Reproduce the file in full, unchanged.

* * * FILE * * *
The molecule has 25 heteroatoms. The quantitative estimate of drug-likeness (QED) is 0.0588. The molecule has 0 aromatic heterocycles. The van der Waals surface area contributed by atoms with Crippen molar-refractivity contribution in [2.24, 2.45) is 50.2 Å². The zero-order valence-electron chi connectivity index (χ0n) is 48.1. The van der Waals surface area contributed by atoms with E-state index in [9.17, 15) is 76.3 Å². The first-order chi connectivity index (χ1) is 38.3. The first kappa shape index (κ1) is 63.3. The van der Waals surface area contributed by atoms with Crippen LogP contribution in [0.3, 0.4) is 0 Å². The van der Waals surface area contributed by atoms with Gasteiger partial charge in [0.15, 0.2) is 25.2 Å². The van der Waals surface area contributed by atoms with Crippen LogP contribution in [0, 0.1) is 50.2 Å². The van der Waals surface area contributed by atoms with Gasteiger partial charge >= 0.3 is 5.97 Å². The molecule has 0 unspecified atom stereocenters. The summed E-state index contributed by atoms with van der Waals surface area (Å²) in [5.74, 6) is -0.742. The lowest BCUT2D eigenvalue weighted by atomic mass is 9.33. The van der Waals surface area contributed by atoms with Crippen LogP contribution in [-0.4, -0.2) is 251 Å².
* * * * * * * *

The molecule has 25 heteroatoms. The quantitative estimate of drug-likeness (QED) is 0.0588. The molecule has 0 aromatic heterocycles. The van der Waals surface area contributed by atoms with Crippen molar-refractivity contribution in [2.24, 2.45) is 50.2 Å². The zero-order valence-electron chi connectivity index (χ0n) is 48.1. The van der Waals surface area contributed by atoms with E-state index in [9.17, 15) is 76.3 Å². The first-order chi connectivity index (χ1) is 38.3. The first kappa shape index (κ1) is 63.3. The van der Waals surface area contributed by atoms with Crippen LogP contribution in [0.3, 0.4) is 0 Å². The van der Waals surface area contributed by atoms with Gasteiger partial charge in [0.15, 0.2) is 25.2 Å². The van der Waals surface area contributed by atoms with Crippen LogP contribution in [0, 0.1) is 50.2 Å². The van der Waals surface area contributed by atoms with Gasteiger partial charge >= 0.3 is 5.97 Å². The molecule has 0 unspecified atom stereocenters. The summed E-state index contributed by atoms with van der Waals surface area (Å²) in [5.74, 6) is -0.742. The lowest BCUT2D eigenvalue weighted by atomic mass is 9.33. The van der Waals surface area contributed by atoms with Crippen LogP contribution in [-0.4, -0.2) is 251 Å².